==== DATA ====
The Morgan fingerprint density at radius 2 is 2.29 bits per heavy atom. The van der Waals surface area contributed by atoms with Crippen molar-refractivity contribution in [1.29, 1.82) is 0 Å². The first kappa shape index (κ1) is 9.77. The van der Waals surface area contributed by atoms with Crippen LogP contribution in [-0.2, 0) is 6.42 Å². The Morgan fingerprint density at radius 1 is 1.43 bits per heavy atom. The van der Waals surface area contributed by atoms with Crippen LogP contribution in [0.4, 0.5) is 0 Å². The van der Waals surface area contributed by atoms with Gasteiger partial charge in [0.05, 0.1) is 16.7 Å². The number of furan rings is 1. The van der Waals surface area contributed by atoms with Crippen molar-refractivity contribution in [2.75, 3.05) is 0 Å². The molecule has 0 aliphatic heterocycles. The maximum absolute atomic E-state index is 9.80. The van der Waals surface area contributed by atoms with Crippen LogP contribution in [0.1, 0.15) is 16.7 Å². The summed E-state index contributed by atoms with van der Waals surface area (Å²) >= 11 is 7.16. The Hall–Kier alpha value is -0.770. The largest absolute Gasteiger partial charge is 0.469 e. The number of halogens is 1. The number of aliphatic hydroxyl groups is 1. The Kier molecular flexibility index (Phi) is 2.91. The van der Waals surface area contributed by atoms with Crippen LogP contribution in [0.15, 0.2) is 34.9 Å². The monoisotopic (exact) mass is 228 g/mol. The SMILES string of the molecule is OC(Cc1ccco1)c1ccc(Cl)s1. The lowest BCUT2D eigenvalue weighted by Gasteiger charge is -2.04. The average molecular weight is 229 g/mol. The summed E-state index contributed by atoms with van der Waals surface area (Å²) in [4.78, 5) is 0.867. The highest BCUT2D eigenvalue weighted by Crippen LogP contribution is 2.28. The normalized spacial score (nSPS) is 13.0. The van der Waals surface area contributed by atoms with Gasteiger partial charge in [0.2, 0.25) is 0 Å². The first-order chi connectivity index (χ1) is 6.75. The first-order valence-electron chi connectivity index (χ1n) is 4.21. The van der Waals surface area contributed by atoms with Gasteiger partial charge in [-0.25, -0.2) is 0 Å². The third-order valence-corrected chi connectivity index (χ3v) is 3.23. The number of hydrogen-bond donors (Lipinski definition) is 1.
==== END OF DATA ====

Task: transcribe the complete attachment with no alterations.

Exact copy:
The Morgan fingerprint density at radius 2 is 2.29 bits per heavy atom. The van der Waals surface area contributed by atoms with Crippen molar-refractivity contribution in [1.29, 1.82) is 0 Å². The first kappa shape index (κ1) is 9.77. The van der Waals surface area contributed by atoms with Crippen LogP contribution in [-0.2, 0) is 6.42 Å². The Morgan fingerprint density at radius 1 is 1.43 bits per heavy atom. The van der Waals surface area contributed by atoms with Crippen LogP contribution in [0.4, 0.5) is 0 Å². The van der Waals surface area contributed by atoms with Gasteiger partial charge in [0.05, 0.1) is 16.7 Å². The number of furan rings is 1. The van der Waals surface area contributed by atoms with Crippen molar-refractivity contribution in [2.75, 3.05) is 0 Å². The molecule has 0 aliphatic heterocycles. The maximum absolute atomic E-state index is 9.80. The van der Waals surface area contributed by atoms with Crippen LogP contribution in [0.1, 0.15) is 16.7 Å². The summed E-state index contributed by atoms with van der Waals surface area (Å²) >= 11 is 7.16. The Hall–Kier alpha value is -0.770. The largest absolute Gasteiger partial charge is 0.469 e. The number of halogens is 1. The number of aliphatic hydroxyl groups is 1. The Kier molecular flexibility index (Phi) is 2.91. The van der Waals surface area contributed by atoms with Crippen LogP contribution in [0.15, 0.2) is 34.9 Å². The monoisotopic (exact) mass is 228 g/mol. The SMILES string of the molecule is OC(Cc1ccco1)c1ccc(Cl)s1. The lowest BCUT2D eigenvalue weighted by Gasteiger charge is -2.04. The average molecular weight is 229 g/mol. The summed E-state index contributed by atoms with van der Waals surface area (Å²) in [4.78, 5) is 0.867. The highest BCUT2D eigenvalue weighted by Crippen LogP contribution is 2.28. The normalized spacial score (nSPS) is 13.0. The van der Waals surface area contributed by atoms with Gasteiger partial charge in [0.2, 0.25) is 0 Å². The first-order chi connectivity index (χ1) is 6.75. The first-order valence-electron chi connectivity index (χ1n) is 4.21. The van der Waals surface area contributed by atoms with Gasteiger partial charge in [-0.25, -0.2) is 0 Å². The third-order valence-corrected chi connectivity index (χ3v) is 3.23. The number of hydrogen-bond donors (Lipinski definition) is 1.